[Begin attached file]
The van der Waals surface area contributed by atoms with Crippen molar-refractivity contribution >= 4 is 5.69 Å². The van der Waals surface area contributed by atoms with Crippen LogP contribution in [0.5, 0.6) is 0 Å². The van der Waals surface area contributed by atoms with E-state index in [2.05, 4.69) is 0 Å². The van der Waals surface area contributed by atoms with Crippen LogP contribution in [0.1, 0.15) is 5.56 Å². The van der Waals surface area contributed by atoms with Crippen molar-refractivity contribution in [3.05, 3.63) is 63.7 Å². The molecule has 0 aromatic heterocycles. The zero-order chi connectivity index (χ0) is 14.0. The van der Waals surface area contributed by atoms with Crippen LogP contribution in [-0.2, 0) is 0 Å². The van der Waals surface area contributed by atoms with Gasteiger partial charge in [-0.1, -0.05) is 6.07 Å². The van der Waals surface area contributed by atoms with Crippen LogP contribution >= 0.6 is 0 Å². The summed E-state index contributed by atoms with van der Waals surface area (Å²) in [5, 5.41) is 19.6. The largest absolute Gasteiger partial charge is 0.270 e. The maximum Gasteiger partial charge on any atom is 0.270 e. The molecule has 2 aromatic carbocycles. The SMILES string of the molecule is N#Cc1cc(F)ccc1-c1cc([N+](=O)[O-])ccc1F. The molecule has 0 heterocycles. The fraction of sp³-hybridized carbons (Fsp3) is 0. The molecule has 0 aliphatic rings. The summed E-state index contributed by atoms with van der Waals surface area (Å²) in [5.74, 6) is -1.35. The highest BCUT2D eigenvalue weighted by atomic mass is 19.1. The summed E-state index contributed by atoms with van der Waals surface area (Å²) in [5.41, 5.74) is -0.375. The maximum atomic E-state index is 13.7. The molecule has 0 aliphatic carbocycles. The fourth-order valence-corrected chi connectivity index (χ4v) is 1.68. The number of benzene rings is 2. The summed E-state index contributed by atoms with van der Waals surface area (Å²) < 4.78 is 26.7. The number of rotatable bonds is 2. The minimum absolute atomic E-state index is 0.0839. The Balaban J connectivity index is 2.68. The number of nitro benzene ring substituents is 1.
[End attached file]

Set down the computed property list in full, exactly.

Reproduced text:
The van der Waals surface area contributed by atoms with Crippen molar-refractivity contribution >= 4 is 5.69 Å². The van der Waals surface area contributed by atoms with Crippen LogP contribution in [0.5, 0.6) is 0 Å². The van der Waals surface area contributed by atoms with E-state index in [2.05, 4.69) is 0 Å². The van der Waals surface area contributed by atoms with Crippen LogP contribution in [0.1, 0.15) is 5.56 Å². The van der Waals surface area contributed by atoms with Crippen molar-refractivity contribution in [3.05, 3.63) is 63.7 Å². The molecule has 0 aromatic heterocycles. The zero-order chi connectivity index (χ0) is 14.0. The van der Waals surface area contributed by atoms with Crippen LogP contribution in [-0.2, 0) is 0 Å². The van der Waals surface area contributed by atoms with Gasteiger partial charge in [-0.1, -0.05) is 6.07 Å². The van der Waals surface area contributed by atoms with Crippen LogP contribution >= 0.6 is 0 Å². The summed E-state index contributed by atoms with van der Waals surface area (Å²) in [5, 5.41) is 19.6. The largest absolute Gasteiger partial charge is 0.270 e. The maximum Gasteiger partial charge on any atom is 0.270 e. The molecule has 2 aromatic carbocycles. The SMILES string of the molecule is N#Cc1cc(F)ccc1-c1cc([N+](=O)[O-])ccc1F. The molecule has 0 heterocycles. The fraction of sp³-hybridized carbons (Fsp3) is 0. The molecule has 0 aliphatic rings. The summed E-state index contributed by atoms with van der Waals surface area (Å²) in [5.74, 6) is -1.35. The highest BCUT2D eigenvalue weighted by atomic mass is 19.1. The summed E-state index contributed by atoms with van der Waals surface area (Å²) in [5.41, 5.74) is -0.375. The maximum atomic E-state index is 13.7. The molecule has 0 aliphatic carbocycles. The fourth-order valence-corrected chi connectivity index (χ4v) is 1.68. The number of benzene rings is 2. The summed E-state index contributed by atoms with van der Waals surface area (Å²) < 4.78 is 26.7. The number of rotatable bonds is 2. The minimum absolute atomic E-state index is 0.0839. The Balaban J connectivity index is 2.68. The number of nitro benzene ring substituents is 1.